Today, more than 30% of the income of over 3 million renters there go toward rent, while 1.7 million more pay more than 50%, according to a report from the Terner Center at the University of California at Berkley. Consequently, African-Americans, particularly, are being priced out of neighborhoods, cities and, in many instances, the state altogether.
On top of that, COVID-19 only exacerbates matters. Most likely, 2.3 million California households will feel the brunt of the economic tailspin stemming from the pandemic. As it is, paying rent already was a nail biter for half of those households.
This crisis is the byproduct of myriad factors, stated the report. For example, over the last several decades, economic and racial equality have significantly risen, while households are tumbling toward the financial bring due to a shortfall of affordable housing funding in the state and thin social safety net. As if that wasn’t plenty already, for decades, the housing shortage there has hung over the state’s head.
The Bay Area alone bears a housing shortage of 700,000 units, according to a recent SPUR study. It’s culminated in sky-high rents in the in the middle of the last economic recovery, worsening already inequitable racial outcomes.
One certainty: underbuilding housing no longer is affordable in the state. In the shadow of COVID-19, steps must be taken to guarantee new housing dodges the path it followed a decade ago, stated the report.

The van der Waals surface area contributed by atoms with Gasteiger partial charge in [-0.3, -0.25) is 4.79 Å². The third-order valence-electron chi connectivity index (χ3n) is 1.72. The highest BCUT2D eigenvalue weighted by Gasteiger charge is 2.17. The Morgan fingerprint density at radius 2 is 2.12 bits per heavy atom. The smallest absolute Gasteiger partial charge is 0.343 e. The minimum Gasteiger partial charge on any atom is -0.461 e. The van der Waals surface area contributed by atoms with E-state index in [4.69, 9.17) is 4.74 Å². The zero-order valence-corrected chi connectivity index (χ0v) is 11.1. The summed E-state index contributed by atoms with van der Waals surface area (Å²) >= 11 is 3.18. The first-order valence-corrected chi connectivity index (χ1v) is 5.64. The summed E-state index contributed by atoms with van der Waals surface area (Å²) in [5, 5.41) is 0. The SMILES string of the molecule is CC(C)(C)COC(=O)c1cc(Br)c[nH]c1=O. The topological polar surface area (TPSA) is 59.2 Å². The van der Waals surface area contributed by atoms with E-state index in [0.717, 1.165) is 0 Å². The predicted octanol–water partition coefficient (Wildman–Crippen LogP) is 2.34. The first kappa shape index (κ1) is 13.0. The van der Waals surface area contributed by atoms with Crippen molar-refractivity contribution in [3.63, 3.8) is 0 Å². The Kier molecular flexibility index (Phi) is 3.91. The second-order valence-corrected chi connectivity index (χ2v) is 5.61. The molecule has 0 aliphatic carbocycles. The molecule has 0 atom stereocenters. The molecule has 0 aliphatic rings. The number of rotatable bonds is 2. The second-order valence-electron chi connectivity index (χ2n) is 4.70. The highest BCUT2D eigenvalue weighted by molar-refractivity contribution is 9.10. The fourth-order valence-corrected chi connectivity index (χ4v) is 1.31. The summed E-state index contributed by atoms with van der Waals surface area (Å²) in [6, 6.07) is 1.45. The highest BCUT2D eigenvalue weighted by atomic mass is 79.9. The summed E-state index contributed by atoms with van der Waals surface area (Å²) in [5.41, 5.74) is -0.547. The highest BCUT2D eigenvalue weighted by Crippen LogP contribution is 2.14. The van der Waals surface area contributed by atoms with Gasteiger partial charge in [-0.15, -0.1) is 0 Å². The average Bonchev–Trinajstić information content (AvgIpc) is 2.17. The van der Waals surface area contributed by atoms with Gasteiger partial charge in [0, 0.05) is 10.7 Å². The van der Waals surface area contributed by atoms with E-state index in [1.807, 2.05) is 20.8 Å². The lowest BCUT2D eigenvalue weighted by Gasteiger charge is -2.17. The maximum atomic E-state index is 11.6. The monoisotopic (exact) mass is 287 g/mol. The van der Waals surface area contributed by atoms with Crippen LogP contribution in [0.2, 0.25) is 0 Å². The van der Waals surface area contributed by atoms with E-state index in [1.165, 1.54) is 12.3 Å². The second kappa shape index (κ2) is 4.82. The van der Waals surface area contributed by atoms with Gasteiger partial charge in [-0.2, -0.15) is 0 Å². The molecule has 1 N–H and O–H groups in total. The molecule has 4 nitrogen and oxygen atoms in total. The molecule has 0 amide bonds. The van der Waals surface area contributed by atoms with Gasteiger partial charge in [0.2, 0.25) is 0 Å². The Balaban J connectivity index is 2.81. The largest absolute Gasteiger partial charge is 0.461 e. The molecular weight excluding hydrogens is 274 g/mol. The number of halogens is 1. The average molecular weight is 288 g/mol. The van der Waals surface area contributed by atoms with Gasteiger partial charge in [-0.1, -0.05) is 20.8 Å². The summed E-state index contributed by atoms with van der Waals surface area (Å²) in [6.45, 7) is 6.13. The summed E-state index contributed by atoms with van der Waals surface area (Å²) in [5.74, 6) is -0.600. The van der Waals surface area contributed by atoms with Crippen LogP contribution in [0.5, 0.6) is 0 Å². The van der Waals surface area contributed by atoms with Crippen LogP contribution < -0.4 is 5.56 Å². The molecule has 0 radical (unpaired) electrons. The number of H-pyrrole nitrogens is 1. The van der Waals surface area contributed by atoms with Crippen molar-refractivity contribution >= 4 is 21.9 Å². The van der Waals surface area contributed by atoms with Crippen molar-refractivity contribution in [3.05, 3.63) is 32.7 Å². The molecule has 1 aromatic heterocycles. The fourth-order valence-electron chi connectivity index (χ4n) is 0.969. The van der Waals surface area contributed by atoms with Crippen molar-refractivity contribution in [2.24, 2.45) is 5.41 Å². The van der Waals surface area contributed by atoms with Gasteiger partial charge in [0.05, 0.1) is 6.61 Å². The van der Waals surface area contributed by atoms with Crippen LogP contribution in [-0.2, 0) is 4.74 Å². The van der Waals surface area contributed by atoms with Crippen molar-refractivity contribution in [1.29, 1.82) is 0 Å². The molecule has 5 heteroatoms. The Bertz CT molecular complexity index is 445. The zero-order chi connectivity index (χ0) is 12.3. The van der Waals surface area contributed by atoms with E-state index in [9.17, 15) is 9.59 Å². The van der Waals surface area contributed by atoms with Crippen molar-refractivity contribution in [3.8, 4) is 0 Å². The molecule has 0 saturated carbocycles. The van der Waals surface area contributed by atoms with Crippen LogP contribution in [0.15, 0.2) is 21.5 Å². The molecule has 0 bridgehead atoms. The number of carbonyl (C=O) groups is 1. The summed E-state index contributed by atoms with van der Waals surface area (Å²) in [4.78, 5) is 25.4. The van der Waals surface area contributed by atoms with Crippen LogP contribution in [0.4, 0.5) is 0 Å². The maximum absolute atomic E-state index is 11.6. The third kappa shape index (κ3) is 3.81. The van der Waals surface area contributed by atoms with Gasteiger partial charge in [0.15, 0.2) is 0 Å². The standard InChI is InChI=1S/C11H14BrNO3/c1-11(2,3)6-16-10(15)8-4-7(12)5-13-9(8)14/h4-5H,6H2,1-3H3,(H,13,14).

According to the report, steps toward supporting new housing already are being taken by the state legislature and administration. A gaggle of new housing bills; especially those introducing fresh spending, were iced for the year due to the truncated legislative timeline and yet more budget limitations. Nevertheless, numerous key bills remain on the table. Several specifically are earmarked as a component of Senate President Pro Tem’s Toni Atkins’ housing production package.
The housing might be the vector of hope in the clutches of the pandemic, according to Daniel McCue, Senior Research Associate at Harvard University’s Joint Center for Housing Studies.
During the last economic recovery, although housing caused more headaches than relief, more typically, the housing industry provides muscle in the midst of an economic bounce back—a reality in virtually every recession during the past five decades, said McCue.
One of the main points of difference between the housing market leading into the Great Recession and the market heading into today’s economic downturn is that the housing market prior to 2008 had a “substantial overhang of distressed and foreclosed properties,” which “needed to be absorbed before housing construction could be a driver of recovery,” McCue added.
In May, a $3 billion package from the Health and Economic Recovery Omnibis Emergency Solutions ACT (HEROES Act), received the thumbs up from the House of Representatives. The HEROES Act would inject approximately $200 billion in further housing aid, according to an American Action Forum summary. Financial and legal assistance for renters and mortgage holders with a federally back3d mortgage are provided by The CARES Act.
Meanwhile, to accommodate economic recovery through new homebuilding, the Terner Center report proposed a framework for evaluating no- to low-cost policy levers. This framework is viewed as a near-term guide for the next year by the Center that should be contemplated in conjunction with protection and preservation policies on top of advocacy at the federal level for renter support.
At the same time, in the long run, Terner Center acknowledges that its proposal represents only starting point and that to nip the tide of the state’s housing challenges in the bud, additional comprehensive and structural changes are necessary.